Mother Petitions For Inappropriate Content to Be Removed From In-Flight Entertainment Systems

A map is certainly benign entertainment — and questionable content may be suitable on a personal in-flight entertainment system — but what if the content in question is shown on a fixed screen with subtitles in front of children? Photograph ©2013 by Brian Cohen.

Sarah Coburn-Rothermel — a mother of two young children who lives in Tulsa — posted a petition wanting American Airlines, Austrian Airlines, United Airlines, Delta Air Lines and NBC Universal to stop showing violent and sexually inappropriate movies and television programs on drop-down and bulkhead screens aboard airplanes after she allegedly witnessed several movies with French dialogue showing scenes with domestic abuse and sexual situations accompanied by English subtitles laced with profanity.

Because the description of the content in question occurred specifically on a flight from Vienna to New York operated by Austrian Airlines, Jaan Albrecht — who is the chief executive officer of Austrian Airlines — responded: “Thank you for making me aware of this topic. But Austrian Airlines does not have any drop-down or bulkhead screens on its aircraft anymore. Since August 2013, all our long-haul planes (destinations in the US are Chicago, New York and Washington D.C., from July 2014 on also Newark, New Jersey) have been upgraded with individual touch screens. Best regards!”

The petition in question currently has 3,017 supporters as of the time this article was posted at The Gate.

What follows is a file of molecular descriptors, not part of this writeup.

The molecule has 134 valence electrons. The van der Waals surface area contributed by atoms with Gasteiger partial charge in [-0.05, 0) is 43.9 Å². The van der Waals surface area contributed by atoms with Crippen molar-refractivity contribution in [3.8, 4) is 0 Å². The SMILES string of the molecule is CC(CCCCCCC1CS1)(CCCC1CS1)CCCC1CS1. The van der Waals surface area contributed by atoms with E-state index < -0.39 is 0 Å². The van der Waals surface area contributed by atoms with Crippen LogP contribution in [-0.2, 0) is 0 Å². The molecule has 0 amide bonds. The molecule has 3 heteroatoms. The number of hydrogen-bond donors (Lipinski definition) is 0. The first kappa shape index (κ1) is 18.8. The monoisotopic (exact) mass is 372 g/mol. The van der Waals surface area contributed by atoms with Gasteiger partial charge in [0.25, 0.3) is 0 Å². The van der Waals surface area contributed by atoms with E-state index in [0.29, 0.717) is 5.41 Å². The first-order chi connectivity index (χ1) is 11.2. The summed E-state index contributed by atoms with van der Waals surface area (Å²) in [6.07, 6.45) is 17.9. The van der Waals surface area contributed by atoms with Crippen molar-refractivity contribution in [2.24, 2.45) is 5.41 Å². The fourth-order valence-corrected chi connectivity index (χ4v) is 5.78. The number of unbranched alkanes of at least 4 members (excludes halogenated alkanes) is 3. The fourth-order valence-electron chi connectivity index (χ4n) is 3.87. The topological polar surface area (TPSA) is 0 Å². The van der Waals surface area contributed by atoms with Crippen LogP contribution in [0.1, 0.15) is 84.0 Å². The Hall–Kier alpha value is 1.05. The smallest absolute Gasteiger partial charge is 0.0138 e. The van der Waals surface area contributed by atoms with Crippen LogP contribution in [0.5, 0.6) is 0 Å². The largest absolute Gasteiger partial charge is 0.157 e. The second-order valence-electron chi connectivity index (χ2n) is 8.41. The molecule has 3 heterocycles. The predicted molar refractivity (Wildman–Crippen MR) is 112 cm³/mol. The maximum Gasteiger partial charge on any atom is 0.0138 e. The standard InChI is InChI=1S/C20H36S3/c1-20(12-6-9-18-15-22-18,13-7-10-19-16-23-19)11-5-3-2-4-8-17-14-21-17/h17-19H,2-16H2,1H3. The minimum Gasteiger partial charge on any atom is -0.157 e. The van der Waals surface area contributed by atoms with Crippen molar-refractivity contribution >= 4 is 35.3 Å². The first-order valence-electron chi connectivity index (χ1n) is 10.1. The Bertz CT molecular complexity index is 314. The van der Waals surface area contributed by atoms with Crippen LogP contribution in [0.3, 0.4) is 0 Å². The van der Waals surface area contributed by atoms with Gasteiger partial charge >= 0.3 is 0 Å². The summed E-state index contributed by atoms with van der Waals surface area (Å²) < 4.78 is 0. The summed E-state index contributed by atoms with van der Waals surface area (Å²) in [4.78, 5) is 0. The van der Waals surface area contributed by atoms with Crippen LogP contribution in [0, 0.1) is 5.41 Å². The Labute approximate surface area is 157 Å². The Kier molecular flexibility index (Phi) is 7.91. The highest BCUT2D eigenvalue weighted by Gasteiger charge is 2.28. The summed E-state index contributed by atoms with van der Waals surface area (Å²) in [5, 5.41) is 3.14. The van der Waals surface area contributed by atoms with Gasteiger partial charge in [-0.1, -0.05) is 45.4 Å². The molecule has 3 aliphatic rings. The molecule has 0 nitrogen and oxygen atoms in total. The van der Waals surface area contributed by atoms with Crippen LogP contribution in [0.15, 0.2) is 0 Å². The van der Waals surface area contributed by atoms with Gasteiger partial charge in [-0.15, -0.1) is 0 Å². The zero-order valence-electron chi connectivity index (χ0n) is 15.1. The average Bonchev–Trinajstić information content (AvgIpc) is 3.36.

While I have seen content provided by the in-flight entertainment system aboard an airplane that may be considered questionable for the viewing of all audiences, I have never seen content alleged by Sarah Coburn-Rothermel shown in a circumstance where the viewer has no control whatsoever to hide it or turn it off — and if that really was the case, then I would have to agree with Sarah Coburn-Rothermel that such content is inappropriate.

However, the only time I have ever seen content which can be considered as offensive as described by Sarah Coburn-Rothermel is on in-flight entertainment systems where each seat has its own personal monitor where the viewer may choose what content to watch — or leave the system off, if desired. Even then, the viewer must listen to the content via a headset of some type, meaning that that viewer is the only person listening to the content. In that case, the viewer should be able to watch whatever he or she wants to watch.

Then again, there is the controversy as to what passengers watch on their own personal electronic devices. A discussion on FlyerTalk addressed this particular topic — pertaining to what do you do if your seatmate is watching adult videos on his laptop computer — and has since been locked.

I reported at The Gate on a particular discussion on FlyerTalk almost exactly five years ago on a similar topic pertaining to adult movies offered as entertainment in hotel rooms as one of the pay-per-view options. FlyerTalk members may have been divided on the issue — but a decision was reached by executives at Marriott International, Incorporated in 2011 to remove adult content from being offered in its hotel rooms.

I am not certain as to whether or not there is any correlation, but there was an announcement earlier this year that LodgeNet — the provider of content in the hotel rooms of Marriott hotel properties for years — was expected to file for bankruptcy. I suspect that was due to advances in technology — such as high-speed Internet — which can be considered disruptive to the business model of LodgeNet. However, I would not be surprised if the removal of adult content from the rooms in hotel properties operated by Marriott International, Incorporated did not exactly help matters for LodgeNet.

Now, I am not suggesting that the content on the in-flight entertainment systems of airlines is showing what was available for a fee by LodgeNet and other pay-per-view providers, which basically was considered pornography. However — unlike in a hotel room, which in and of itself offers privacy — if questionable content is being shown on a screen which cannot be hidden or turned off, does Sarah Coburn-Rothermel have a legitimate concern?